Femtosecond-laser treatment makes tungsten lamp filament more efficient

A femtosecond-laser nanostructuring technique that blackens metal has been applied by its inventors to tungsten lamp filaments, enhancing their emission efficiency to near 100%.

Aug 1st, 2009

A femtosecond-laser nanostructuring technique that blackens metal has been applied by its inventors to tungsten lamp filaments, enhancing their emission efficiency to near 100%. In practical terms, this means that a treated 60 W incandescent bulb could produce as much light as a 100 W untreated version. Researchers at the University of Rochester (Rochester, NY) and the Research Institute for Complex Testing of Optoelectronic Devices (City of Sosnovy Bor, Russia) treat a ribbon filament with 65 fs pulses at an 800 nm wavelength and a 1 kHz repetition rate to create a surface structure that is a combination of random-appearing fused nanostructures with a ribbed microstructure having a period of 0.48 µm.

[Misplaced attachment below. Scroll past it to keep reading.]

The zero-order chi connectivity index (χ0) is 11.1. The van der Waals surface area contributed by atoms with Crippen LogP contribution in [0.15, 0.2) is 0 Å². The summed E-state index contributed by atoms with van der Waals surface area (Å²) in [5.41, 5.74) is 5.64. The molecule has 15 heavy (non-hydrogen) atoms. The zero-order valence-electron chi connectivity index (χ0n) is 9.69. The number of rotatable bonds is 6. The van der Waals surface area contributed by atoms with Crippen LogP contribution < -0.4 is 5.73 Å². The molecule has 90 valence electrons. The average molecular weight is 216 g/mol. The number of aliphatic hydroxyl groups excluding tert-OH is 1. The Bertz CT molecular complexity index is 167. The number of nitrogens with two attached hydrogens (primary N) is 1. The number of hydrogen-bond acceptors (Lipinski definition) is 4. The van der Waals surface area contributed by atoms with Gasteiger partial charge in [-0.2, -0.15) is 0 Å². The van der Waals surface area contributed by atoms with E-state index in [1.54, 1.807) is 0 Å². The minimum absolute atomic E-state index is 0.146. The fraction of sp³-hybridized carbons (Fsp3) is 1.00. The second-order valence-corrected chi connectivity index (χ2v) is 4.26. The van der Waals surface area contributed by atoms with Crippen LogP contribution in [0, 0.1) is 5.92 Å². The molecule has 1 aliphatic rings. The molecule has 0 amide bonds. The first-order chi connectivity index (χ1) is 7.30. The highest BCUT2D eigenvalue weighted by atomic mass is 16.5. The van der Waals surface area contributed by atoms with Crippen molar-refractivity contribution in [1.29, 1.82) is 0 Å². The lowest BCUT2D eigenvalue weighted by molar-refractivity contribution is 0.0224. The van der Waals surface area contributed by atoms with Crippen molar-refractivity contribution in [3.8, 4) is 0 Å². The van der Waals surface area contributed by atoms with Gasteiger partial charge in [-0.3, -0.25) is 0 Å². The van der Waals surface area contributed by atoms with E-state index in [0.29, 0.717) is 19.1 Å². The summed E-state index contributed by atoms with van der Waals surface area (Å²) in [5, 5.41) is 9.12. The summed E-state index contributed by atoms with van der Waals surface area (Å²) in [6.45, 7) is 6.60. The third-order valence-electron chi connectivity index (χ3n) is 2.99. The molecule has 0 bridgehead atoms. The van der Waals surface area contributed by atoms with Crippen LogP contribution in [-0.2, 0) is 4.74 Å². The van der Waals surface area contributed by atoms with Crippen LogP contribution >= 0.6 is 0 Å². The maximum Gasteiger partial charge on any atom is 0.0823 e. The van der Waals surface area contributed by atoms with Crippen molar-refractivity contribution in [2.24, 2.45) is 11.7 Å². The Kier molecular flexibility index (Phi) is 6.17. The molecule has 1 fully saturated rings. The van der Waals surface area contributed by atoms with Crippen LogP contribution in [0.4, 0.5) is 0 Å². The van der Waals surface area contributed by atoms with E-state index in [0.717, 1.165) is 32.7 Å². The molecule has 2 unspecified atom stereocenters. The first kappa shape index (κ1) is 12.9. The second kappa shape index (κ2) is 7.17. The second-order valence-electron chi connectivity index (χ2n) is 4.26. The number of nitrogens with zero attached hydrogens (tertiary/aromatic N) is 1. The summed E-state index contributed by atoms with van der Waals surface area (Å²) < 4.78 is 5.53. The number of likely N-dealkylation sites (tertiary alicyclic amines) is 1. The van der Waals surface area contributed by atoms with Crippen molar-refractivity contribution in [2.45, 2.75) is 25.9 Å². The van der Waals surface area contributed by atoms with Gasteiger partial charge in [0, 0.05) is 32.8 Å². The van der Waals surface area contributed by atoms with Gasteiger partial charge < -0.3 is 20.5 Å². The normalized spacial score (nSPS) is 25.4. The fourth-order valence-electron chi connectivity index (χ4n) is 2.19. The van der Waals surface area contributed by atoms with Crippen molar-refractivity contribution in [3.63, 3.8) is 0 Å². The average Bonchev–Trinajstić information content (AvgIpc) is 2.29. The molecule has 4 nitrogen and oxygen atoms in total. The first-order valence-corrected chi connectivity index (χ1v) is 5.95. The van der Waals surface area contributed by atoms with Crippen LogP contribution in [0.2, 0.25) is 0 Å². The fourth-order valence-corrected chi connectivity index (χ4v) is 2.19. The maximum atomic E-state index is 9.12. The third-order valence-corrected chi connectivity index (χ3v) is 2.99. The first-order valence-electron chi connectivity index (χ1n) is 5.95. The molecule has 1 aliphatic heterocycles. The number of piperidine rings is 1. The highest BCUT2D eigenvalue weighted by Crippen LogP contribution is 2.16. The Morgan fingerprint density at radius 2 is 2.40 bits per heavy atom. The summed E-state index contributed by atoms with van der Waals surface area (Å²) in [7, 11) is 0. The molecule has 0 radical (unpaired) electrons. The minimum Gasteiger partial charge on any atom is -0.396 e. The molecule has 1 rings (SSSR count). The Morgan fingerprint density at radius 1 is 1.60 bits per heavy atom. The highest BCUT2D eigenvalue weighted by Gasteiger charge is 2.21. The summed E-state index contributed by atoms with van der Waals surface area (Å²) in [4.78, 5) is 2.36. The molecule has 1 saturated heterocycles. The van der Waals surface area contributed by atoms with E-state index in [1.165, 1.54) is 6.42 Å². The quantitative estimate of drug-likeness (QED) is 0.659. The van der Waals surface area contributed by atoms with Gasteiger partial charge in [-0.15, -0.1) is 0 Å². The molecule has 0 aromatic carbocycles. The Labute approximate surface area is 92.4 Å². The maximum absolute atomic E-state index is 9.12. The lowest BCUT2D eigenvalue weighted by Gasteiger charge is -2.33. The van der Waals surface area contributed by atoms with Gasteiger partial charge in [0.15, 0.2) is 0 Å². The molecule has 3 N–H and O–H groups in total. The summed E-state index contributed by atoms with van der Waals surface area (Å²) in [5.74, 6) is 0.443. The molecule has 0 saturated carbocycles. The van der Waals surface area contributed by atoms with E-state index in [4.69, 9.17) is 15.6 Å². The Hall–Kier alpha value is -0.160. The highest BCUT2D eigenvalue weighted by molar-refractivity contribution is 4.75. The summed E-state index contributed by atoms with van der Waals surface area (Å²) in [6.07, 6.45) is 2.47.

Nanostructures on metal can couple thermally excited surface plasmons to free-space radiation. The light enhancement of the treated lamp was highest at 800 nm, less significant at 630 nm, and least at 400 nm. The researchers discovered that the emitted light was partially polarized, an effect produced by the ribbed structure. They believe that optimizing the processing conditions (currently, they optimize the blackness simply by visual examination) will allow them to further improve the emission efficiency. Contact Anatoliy Vorobyev at anatoliy.vorobyev@rochester.edu.

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